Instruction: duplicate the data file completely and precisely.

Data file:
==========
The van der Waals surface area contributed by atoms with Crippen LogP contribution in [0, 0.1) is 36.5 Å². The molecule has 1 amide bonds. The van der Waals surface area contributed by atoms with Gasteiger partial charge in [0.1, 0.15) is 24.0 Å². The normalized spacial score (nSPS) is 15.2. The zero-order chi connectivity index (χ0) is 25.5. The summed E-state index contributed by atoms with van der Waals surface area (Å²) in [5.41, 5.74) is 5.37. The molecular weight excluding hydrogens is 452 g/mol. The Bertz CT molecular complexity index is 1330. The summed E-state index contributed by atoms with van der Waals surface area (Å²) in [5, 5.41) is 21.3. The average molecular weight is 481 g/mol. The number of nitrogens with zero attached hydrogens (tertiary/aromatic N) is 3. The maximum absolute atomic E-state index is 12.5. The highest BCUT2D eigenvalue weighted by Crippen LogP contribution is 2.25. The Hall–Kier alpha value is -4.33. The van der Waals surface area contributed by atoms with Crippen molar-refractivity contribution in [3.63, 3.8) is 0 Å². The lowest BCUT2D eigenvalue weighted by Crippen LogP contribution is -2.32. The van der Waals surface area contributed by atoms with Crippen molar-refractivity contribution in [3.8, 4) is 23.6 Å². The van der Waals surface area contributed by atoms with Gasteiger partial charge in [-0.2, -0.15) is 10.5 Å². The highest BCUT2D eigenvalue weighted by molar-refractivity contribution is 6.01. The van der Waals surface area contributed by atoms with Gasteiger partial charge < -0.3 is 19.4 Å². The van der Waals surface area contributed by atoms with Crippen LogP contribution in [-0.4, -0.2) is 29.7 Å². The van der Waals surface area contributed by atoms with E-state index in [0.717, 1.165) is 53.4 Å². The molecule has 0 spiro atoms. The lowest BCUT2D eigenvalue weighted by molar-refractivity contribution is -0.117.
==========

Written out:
The van der Waals surface area contributed by atoms with Crippen LogP contribution in [0, 0.1) is 36.5 Å². The molecule has 1 amide bonds. The van der Waals surface area contributed by atoms with Gasteiger partial charge in [0.1, 0.15) is 24.0 Å². The normalized spacial score (nSPS) is 15.2. The zero-order chi connectivity index (χ0) is 25.5. The summed E-state index contributed by atoms with van der Waals surface area (Å²) in [5.41, 5.74) is 5.37. The molecular weight excluding hydrogens is 452 g/mol. The Bertz CT molecular complexity index is 1330. The summed E-state index contributed by atoms with van der Waals surface area (Å²) in [5, 5.41) is 21.3. The average molecular weight is 481 g/mol. The number of nitrogens with zero attached hydrogens (tertiary/aromatic N) is 3. The maximum absolute atomic E-state index is 12.5. The highest BCUT2D eigenvalue weighted by Crippen LogP contribution is 2.25. The Hall–Kier alpha value is -4.33. The van der Waals surface area contributed by atoms with Crippen molar-refractivity contribution in [3.63, 3.8) is 0 Å². The lowest BCUT2D eigenvalue weighted by Crippen LogP contribution is -2.32. The van der Waals surface area contributed by atoms with Crippen molar-refractivity contribution in [3.8, 4) is 23.6 Å². The van der Waals surface area contributed by atoms with Gasteiger partial charge in [-0.2, -0.15) is 10.5 Å². The highest BCUT2D eigenvalue weighted by molar-refractivity contribution is 6.01. The van der Waals surface area contributed by atoms with Gasteiger partial charge < -0.3 is 19.4 Å². The van der Waals surface area contributed by atoms with Crippen LogP contribution in [-0.4, -0.2) is 29.7 Å². The van der Waals surface area contributed by atoms with E-state index in [0.717, 1.165) is 53.4 Å². The molecule has 0 spiro atoms. The lowest BCUT2D eigenvalue weighted by molar-refractivity contribution is -0.117.